How often the weather changes in a distinctly seasonable fashion on the first day of the month!
September, while it brings the major societal change of back to school, back to college, and (if you've had an August vacation) back to work, is seasonally speaking the last month of summer. Summer ran out, astronomically speaking, on Sept. 23 this year, a full week before the end of the month. But the weather didn't change then.
September 2015, at least in Massachusetts, was an unusually warm September, the second warmest on record. Like the two previous months, we had lots of clear days -- good vibrations for the solar panels -- and lengthy periods without any substantial rain. (Going to California in my mind.) The sun is good for us and warmth ripens the tomatoes and makes any sun-loving plant want to grow and blossom and keep blossoming, but the lack of rain leaves you with a lot of parched-looking leaves, dried flowers, wilted profiles, stunted annuals, and unopened buds. Green lawns turn brown.
Obsessive gardeners (not mentioning any names here) finally accept that they have to water by hand every day, almost as if were living in the sunbelt.
Things changed, just as if some meteorological divinity were counting the days, as we ran out of September.
September 30th poured the first inches-count-of-rain day in half a year, sending a host of seasonal messages, including one clear point: put away the garden hose. ("You know," the next door neighbor kindly explained to me on the 29th, "we're going to be getting all this rain" when she discovered my day-long hose drip beneath the still-flagging rhododendron).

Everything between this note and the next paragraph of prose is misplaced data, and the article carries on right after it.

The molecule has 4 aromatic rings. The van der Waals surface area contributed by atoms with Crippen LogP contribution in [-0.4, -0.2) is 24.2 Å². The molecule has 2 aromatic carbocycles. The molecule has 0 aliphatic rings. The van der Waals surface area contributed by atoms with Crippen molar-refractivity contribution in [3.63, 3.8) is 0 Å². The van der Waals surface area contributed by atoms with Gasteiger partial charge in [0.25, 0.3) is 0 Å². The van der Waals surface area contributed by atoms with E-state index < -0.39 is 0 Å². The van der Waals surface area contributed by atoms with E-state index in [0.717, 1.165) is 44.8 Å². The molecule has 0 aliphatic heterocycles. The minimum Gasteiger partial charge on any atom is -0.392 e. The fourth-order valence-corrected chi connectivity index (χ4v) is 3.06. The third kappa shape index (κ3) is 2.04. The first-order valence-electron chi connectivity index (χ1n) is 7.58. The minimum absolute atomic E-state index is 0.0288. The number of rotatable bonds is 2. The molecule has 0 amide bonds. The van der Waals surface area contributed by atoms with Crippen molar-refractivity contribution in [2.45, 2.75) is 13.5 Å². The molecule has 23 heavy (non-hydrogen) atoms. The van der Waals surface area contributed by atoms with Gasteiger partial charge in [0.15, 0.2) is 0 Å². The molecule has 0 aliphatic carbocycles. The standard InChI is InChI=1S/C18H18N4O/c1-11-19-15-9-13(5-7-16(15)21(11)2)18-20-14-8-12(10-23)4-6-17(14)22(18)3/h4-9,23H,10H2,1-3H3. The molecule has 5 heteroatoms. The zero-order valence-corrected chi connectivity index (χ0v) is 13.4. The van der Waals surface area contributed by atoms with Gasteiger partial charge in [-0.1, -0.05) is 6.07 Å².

On the first day of October I got up and turned on the heat.
On the second day I realized that I would have to remember where we put the winter clothes to find something to wear.... Oh yeah, sweaters, boots, umbrellas, the old routines come back to us.
Nevertheless, a fond look back at -- well, just a matter of days ago.
All that watering, especially in plants condemned to grow in pots, their roots imprisoned, enabled some of the annuals to keep flowering.
In the top photo posted here, we have dahlias with red and yellow blossom.
A hollyhock with a deep red blossom (second photo). A new perennial, which I picked up after seeing one at a friend's house that grew nine feet tall before the flower spike was cut in half by a gust of wind. In the foreground of the photo, some violet asters that flowered nicely in September and are now beginning to fade.
A tall red aster, the most colorful of all the plants still blooming (seen in the third photo down and also at the end of the column). This one was given to us a couple years ago by neighbors.
The last of the yellow Black-eyed Susans, a staple bloomer over the last three month, is seen in the top of the two red aster photos.
A photo of various flowering plants with a tall phlox that gives white blossoms and pink centers dominating in the foreground (sixth photo down).